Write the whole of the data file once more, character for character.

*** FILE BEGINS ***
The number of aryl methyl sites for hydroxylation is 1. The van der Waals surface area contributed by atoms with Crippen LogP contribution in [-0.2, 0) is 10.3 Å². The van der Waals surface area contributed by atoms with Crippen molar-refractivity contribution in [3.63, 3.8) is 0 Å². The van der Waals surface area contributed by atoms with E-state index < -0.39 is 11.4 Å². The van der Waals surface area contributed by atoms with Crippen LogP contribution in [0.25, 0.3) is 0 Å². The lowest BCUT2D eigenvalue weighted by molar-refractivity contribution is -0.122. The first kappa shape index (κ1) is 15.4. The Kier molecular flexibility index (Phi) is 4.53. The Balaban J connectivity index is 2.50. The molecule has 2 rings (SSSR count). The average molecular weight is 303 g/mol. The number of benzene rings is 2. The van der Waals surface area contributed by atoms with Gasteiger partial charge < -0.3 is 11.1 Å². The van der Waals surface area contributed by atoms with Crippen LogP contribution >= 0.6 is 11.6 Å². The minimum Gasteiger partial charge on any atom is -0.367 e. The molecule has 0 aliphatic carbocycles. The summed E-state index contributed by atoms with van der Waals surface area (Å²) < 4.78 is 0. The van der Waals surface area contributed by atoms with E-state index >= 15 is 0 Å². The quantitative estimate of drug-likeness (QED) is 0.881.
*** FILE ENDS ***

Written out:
The number of aryl methyl sites for hydroxylation is 1. The van der Waals surface area contributed by atoms with Crippen LogP contribution in [-0.2, 0) is 10.3 Å². The van der Waals surface area contributed by atoms with Crippen molar-refractivity contribution in [3.63, 3.8) is 0 Å². The van der Waals surface area contributed by atoms with E-state index < -0.39 is 11.4 Å². The van der Waals surface area contributed by atoms with Crippen LogP contribution in [0.25, 0.3) is 0 Å². The lowest BCUT2D eigenvalue weighted by molar-refractivity contribution is -0.122. The first kappa shape index (κ1) is 15.4. The Kier molecular flexibility index (Phi) is 4.53. The Balaban J connectivity index is 2.50. The molecule has 2 rings (SSSR count). The average molecular weight is 303 g/mol. The number of benzene rings is 2. The van der Waals surface area contributed by atoms with Gasteiger partial charge < -0.3 is 11.1 Å². The van der Waals surface area contributed by atoms with Crippen LogP contribution >= 0.6 is 11.6 Å². The minimum Gasteiger partial charge on any atom is -0.367 e. The molecule has 0 aliphatic carbocycles. The summed E-state index contributed by atoms with van der Waals surface area (Å²) < 4.78 is 0. The van der Waals surface area contributed by atoms with E-state index >= 15 is 0 Å². The quantitative estimate of drug-likeness (QED) is 0.881.